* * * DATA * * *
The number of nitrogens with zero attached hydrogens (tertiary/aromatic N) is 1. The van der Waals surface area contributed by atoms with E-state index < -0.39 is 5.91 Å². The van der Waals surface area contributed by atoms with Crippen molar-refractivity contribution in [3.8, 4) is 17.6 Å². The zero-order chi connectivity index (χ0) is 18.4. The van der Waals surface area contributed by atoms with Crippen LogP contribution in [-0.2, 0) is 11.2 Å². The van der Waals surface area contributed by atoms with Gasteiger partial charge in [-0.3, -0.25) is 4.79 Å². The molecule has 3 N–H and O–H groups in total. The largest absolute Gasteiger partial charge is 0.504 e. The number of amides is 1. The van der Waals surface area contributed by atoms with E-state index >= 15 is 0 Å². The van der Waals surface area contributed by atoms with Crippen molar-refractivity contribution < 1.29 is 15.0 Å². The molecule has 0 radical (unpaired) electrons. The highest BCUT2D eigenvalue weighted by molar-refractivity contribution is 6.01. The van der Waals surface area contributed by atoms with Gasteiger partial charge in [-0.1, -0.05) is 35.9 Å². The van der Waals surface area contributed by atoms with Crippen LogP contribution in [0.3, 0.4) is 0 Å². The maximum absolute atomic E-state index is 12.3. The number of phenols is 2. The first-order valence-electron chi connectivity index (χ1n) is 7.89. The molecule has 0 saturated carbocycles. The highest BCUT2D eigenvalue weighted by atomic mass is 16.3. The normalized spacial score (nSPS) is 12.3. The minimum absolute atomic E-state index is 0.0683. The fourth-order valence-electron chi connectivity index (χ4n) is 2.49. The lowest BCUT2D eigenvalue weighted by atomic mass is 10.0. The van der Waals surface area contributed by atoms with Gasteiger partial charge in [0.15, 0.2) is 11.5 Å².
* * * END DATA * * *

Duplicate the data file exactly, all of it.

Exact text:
The number of nitrogens with zero attached hydrogens (tertiary/aromatic N) is 1. The van der Waals surface area contributed by atoms with E-state index < -0.39 is 5.91 Å². The van der Waals surface area contributed by atoms with Crippen molar-refractivity contribution in [3.8, 4) is 17.6 Å². The zero-order chi connectivity index (χ0) is 18.4. The van der Waals surface area contributed by atoms with Crippen LogP contribution in [-0.2, 0) is 11.2 Å². The van der Waals surface area contributed by atoms with Gasteiger partial charge in [-0.3, -0.25) is 4.79 Å². The molecule has 3 N–H and O–H groups in total. The largest absolute Gasteiger partial charge is 0.504 e. The number of amides is 1. The van der Waals surface area contributed by atoms with E-state index >= 15 is 0 Å². The van der Waals surface area contributed by atoms with Crippen molar-refractivity contribution < 1.29 is 15.0 Å². The molecule has 0 radical (unpaired) electrons. The highest BCUT2D eigenvalue weighted by molar-refractivity contribution is 6.01. The van der Waals surface area contributed by atoms with Gasteiger partial charge in [-0.1, -0.05) is 35.9 Å². The van der Waals surface area contributed by atoms with Crippen LogP contribution in [0.3, 0.4) is 0 Å². The maximum absolute atomic E-state index is 12.3. The number of phenols is 2. The first-order valence-electron chi connectivity index (χ1n) is 7.89. The molecule has 0 saturated carbocycles. The highest BCUT2D eigenvalue weighted by atomic mass is 16.3. The normalized spacial score (nSPS) is 12.3. The minimum absolute atomic E-state index is 0.0683. The fourth-order valence-electron chi connectivity index (χ4n) is 2.49. The lowest BCUT2D eigenvalue weighted by atomic mass is 10.0. The van der Waals surface area contributed by atoms with Gasteiger partial charge in [0.15, 0.2) is 11.5 Å².